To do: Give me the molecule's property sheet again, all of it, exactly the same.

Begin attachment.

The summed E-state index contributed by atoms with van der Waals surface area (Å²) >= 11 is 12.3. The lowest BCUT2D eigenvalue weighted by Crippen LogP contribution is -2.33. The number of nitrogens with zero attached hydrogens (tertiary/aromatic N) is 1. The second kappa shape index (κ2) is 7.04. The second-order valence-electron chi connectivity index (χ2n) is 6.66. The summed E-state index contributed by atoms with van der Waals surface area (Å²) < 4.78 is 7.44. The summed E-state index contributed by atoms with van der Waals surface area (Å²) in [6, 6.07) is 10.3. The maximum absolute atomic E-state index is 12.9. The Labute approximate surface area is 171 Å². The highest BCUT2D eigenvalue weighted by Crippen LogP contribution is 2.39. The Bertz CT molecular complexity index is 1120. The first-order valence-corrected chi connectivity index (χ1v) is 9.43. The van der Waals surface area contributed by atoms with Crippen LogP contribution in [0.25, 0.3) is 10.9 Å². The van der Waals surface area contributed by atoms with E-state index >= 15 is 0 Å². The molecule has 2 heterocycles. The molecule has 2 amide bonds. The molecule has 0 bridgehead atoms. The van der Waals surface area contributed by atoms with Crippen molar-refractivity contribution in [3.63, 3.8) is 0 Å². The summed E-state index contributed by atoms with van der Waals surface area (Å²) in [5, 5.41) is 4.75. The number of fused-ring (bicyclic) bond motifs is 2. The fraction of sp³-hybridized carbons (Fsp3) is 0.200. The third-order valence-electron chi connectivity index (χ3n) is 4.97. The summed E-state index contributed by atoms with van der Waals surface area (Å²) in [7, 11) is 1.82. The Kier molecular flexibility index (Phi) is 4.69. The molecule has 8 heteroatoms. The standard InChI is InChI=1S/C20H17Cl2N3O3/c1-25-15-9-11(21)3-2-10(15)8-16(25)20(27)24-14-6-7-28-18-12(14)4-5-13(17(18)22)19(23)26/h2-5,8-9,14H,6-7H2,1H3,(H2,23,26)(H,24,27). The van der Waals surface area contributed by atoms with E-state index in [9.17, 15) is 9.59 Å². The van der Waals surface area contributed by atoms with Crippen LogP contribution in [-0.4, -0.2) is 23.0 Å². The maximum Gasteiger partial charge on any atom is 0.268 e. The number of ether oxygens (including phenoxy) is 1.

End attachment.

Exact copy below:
The summed E-state index contributed by atoms with van der Waals surface area (Å²) >= 11 is 12.3. The lowest BCUT2D eigenvalue weighted by Crippen LogP contribution is -2.33. The number of nitrogens with zero attached hydrogens (tertiary/aromatic N) is 1. The second kappa shape index (κ2) is 7.04. The second-order valence-electron chi connectivity index (χ2n) is 6.66. The summed E-state index contributed by atoms with van der Waals surface area (Å²) < 4.78 is 7.44. The summed E-state index contributed by atoms with van der Waals surface area (Å²) in [6, 6.07) is 10.3. The maximum absolute atomic E-state index is 12.9. The Labute approximate surface area is 171 Å². The highest BCUT2D eigenvalue weighted by Crippen LogP contribution is 2.39. The Bertz CT molecular complexity index is 1120. The first-order valence-corrected chi connectivity index (χ1v) is 9.43. The van der Waals surface area contributed by atoms with Crippen LogP contribution in [0.25, 0.3) is 10.9 Å². The van der Waals surface area contributed by atoms with E-state index >= 15 is 0 Å². The molecule has 2 heterocycles. The molecule has 2 amide bonds. The molecule has 0 bridgehead atoms. The van der Waals surface area contributed by atoms with Crippen molar-refractivity contribution in [3.63, 3.8) is 0 Å². The summed E-state index contributed by atoms with van der Waals surface area (Å²) in [5, 5.41) is 4.75. The number of fused-ring (bicyclic) bond motifs is 2. The fraction of sp³-hybridized carbons (Fsp3) is 0.200. The third-order valence-electron chi connectivity index (χ3n) is 4.97. The summed E-state index contributed by atoms with van der Waals surface area (Å²) in [7, 11) is 1.82. The Kier molecular flexibility index (Phi) is 4.69. The molecule has 8 heteroatoms. The standard InChI is InChI=1S/C20H17Cl2N3O3/c1-25-15-9-11(21)3-2-10(15)8-16(25)20(27)24-14-6-7-28-18-12(14)4-5-13(17(18)22)19(23)26/h2-5,8-9,14H,6-7H2,1H3,(H2,23,26)(H,24,27). The van der Waals surface area contributed by atoms with E-state index in [9.17, 15) is 9.59 Å². The van der Waals surface area contributed by atoms with Crippen LogP contribution in [-0.4, -0.2) is 23.0 Å². The maximum Gasteiger partial charge on any atom is 0.268 e. The number of ether oxygens (including phenoxy) is 1.